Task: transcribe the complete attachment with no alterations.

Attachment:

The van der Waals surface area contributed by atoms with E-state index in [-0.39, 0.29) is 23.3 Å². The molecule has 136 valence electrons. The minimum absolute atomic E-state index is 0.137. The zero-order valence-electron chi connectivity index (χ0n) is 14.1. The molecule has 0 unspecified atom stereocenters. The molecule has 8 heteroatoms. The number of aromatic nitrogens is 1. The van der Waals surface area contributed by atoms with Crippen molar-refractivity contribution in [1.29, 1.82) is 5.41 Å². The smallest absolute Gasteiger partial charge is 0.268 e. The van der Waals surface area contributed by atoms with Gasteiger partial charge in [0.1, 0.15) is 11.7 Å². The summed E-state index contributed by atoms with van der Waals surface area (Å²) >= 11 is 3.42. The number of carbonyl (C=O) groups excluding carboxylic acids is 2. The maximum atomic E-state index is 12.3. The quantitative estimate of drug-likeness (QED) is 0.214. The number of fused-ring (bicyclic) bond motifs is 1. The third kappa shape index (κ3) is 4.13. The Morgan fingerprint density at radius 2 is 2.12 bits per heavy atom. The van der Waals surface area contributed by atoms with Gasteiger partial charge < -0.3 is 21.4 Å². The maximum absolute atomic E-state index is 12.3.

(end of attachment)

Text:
The van der Waals surface area contributed by atoms with E-state index in [-0.39, 0.29) is 23.3 Å². The molecule has 136 valence electrons. The minimum absolute atomic E-state index is 0.137. The zero-order valence-electron chi connectivity index (χ0n) is 14.1. The molecule has 0 unspecified atom stereocenters. The molecule has 8 heteroatoms. The number of aromatic nitrogens is 1. The van der Waals surface area contributed by atoms with Crippen molar-refractivity contribution in [1.29, 1.82) is 5.41 Å². The smallest absolute Gasteiger partial charge is 0.268 e. The van der Waals surface area contributed by atoms with Gasteiger partial charge in [0.1, 0.15) is 11.7 Å². The summed E-state index contributed by atoms with van der Waals surface area (Å²) >= 11 is 3.42. The number of carbonyl (C=O) groups excluding carboxylic acids is 2. The maximum atomic E-state index is 12.3. The quantitative estimate of drug-likeness (QED) is 0.214. The number of fused-ring (bicyclic) bond motifs is 1. The third kappa shape index (κ3) is 4.13. The Morgan fingerprint density at radius 2 is 2.12 bits per heavy atom. The van der Waals surface area contributed by atoms with Gasteiger partial charge < -0.3 is 21.4 Å². The maximum absolute atomic E-state index is 12.3.